The Shinnecock Nation Tribal Trustees released a statement in response to Governor Andrew Cuomo’s comment that it would be “unrealistic” to open up a conversation about an Indian casino on Long Island.”
“What is ‘unrealistic’ is that we should have to wait two years for the possibility of the legalization of commercial gaming before a meeting of substance occurs with the governor to discuss Indian gaming, while commercial gaming corporations enjoy free access to present their gaming visions,” the Shinnecocks responded.
I have to respectfully disagree with a casino on Long Island for the Shinnecocks. The more I’ve thought about this, the more I oppose it. The tribe in my opinion, is completely misguided that a casino will make them rich. In my opinion, it will make a few of the leaders of the tribe a little bit of money, but in terms of the entire tribe benefitting, I mean, come on guys, you can’t be that misguided. That’s like saying that if Southampton Town suddenly decided to build a casino, then all of the residents/homeowners of Southampton Town would get rich.
I just don’t get where the blind desire comes from for a casino. Yes, other places have Indian casinos that do well, but guess what—there are places where casinos go bankrupt. And it is absolutely horrific how bankrupt they go. Even Donald Trump has managed to bankrupt a casino business. It’s not a sure thing. In fact, it’s practically a sure thing that a casino on Long Island would FAIL in my opinion, because the reality is that there is tremendous opposition for it.
What do the Shinnecocks think? That suddenly everybody will just throw money at the casinos instead of visiting the Hamptons during the summer? That suddenly, because a large casino is built, that magically all of the government red tape, the opposition, the greed within the tribe, the endless political and public relations nightmare will just disappear?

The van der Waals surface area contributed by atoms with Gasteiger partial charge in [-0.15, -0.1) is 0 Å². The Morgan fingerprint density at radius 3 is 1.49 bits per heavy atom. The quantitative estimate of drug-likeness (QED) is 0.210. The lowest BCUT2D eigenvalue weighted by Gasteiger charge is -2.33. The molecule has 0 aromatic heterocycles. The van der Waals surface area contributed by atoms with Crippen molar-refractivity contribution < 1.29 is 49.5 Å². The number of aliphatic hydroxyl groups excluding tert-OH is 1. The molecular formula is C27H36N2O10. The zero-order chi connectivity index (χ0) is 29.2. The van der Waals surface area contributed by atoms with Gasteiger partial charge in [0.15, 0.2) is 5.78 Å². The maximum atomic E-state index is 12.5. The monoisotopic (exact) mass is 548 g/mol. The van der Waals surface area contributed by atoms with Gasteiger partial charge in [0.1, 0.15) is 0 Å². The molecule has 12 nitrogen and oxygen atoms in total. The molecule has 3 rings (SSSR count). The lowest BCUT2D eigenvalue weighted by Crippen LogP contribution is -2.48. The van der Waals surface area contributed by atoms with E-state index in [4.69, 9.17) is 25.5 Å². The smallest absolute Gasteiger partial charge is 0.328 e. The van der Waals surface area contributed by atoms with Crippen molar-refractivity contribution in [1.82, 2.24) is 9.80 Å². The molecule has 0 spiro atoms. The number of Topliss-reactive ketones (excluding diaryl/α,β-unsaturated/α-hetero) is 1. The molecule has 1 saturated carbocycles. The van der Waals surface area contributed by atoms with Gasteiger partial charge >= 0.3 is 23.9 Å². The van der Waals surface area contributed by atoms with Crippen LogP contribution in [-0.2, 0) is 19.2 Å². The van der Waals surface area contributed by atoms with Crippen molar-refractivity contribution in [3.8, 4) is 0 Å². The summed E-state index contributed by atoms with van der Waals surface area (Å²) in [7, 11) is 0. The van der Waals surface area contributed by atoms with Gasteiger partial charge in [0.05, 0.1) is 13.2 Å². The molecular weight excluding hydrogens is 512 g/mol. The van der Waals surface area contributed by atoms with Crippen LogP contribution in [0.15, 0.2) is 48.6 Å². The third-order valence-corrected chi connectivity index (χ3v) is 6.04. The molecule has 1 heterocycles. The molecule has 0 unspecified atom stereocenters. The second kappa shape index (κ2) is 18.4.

Casinos, as a business, are not sure bets. They are expensive to run, and they bring numerous problems into the communities they enter—increases in crime, more dramatic drug use and unethical behavior, and other longterm issues.
With all of that being said, I get the Shinnecocks side of the coin. They want to be rich like everybody else does, and I can see how they would be lead to believe that a large casino on Long Island is their salvation. I just don’t see it as that. I see it as an endless stream of both financial and political problems for them, and I also see it as a business that attracts people who do not care very much about the land they are visiting. Not really the thinking of a Shinnecock Indian, at least any that I’ve met. Now that I think about it, not the thinking of many eastern Long Islanders.
I consider myself a person who is a friend of the Shinnecocks. I’ve interviewed tribal leaders numerous times supporting just about any event that has been organized by the nation. I want the Shinnecocks to succeed. It bothers me that they don’t feel that they as a nation are being treated fairly in regards to building a casino. I just don’t think a casino is good for anybody on Long Island except for a very small group of entrepreneurs who are in love with the casino business.
In my opinion, the answer for the Shinnecocks isn’t a casino, but I doubt they’ll ever see it that way until they get one. If I were a leader there, I’d be looking to do something else that is more positive for people and that would get support from by nearly everybody. There is money in throwing concerts, for example—they are successful at doing that and did it on a whim last year. It’s a million times easier to do things like that, thanks to complete control over the local laws on their land. Why not just keep going for that instead of pursuing something that is nothing but headaches and loaded with negatives?
What do you think?